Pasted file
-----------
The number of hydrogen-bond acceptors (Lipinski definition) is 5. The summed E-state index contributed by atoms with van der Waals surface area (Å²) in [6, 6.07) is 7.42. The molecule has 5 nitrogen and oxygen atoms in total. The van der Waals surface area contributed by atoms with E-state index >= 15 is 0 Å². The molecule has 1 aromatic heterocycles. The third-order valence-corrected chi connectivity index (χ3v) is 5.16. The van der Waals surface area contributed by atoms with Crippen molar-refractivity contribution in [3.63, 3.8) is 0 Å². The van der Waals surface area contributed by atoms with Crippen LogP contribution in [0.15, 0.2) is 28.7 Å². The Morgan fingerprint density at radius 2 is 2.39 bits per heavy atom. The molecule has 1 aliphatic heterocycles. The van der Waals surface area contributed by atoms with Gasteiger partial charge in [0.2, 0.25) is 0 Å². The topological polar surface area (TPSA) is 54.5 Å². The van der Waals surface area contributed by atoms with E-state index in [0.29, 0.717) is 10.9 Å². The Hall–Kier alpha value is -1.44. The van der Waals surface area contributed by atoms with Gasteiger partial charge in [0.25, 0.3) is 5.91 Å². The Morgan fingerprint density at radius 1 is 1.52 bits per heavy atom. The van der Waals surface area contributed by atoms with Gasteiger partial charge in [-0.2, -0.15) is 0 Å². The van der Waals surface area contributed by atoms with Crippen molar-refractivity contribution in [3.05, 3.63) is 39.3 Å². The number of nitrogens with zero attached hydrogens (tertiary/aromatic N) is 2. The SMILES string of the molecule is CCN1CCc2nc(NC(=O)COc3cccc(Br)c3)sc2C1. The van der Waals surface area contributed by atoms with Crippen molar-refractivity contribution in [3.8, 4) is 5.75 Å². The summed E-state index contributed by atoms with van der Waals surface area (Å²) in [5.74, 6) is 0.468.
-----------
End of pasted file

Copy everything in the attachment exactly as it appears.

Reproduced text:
The number of hydrogen-bond acceptors (Lipinski definition) is 5. The summed E-state index contributed by atoms with van der Waals surface area (Å²) in [6, 6.07) is 7.42. The molecule has 5 nitrogen and oxygen atoms in total. The van der Waals surface area contributed by atoms with E-state index >= 15 is 0 Å². The molecule has 1 aromatic heterocycles. The third-order valence-corrected chi connectivity index (χ3v) is 5.16. The van der Waals surface area contributed by atoms with Crippen molar-refractivity contribution in [3.63, 3.8) is 0 Å². The van der Waals surface area contributed by atoms with Crippen LogP contribution in [0.15, 0.2) is 28.7 Å². The Morgan fingerprint density at radius 2 is 2.39 bits per heavy atom. The molecule has 1 aliphatic heterocycles. The van der Waals surface area contributed by atoms with Gasteiger partial charge in [0.2, 0.25) is 0 Å². The topological polar surface area (TPSA) is 54.5 Å². The van der Waals surface area contributed by atoms with E-state index in [0.29, 0.717) is 10.9 Å². The Hall–Kier alpha value is -1.44. The van der Waals surface area contributed by atoms with Gasteiger partial charge in [0.25, 0.3) is 5.91 Å². The Morgan fingerprint density at radius 1 is 1.52 bits per heavy atom. The van der Waals surface area contributed by atoms with Gasteiger partial charge in [-0.2, -0.15) is 0 Å². The van der Waals surface area contributed by atoms with Crippen molar-refractivity contribution in [3.05, 3.63) is 39.3 Å². The number of nitrogens with zero attached hydrogens (tertiary/aromatic N) is 2. The SMILES string of the molecule is CCN1CCc2nc(NC(=O)COc3cccc(Br)c3)sc2C1. The van der Waals surface area contributed by atoms with Crippen molar-refractivity contribution in [3.8, 4) is 5.75 Å². The summed E-state index contributed by atoms with van der Waals surface area (Å²) in [5.74, 6) is 0.468.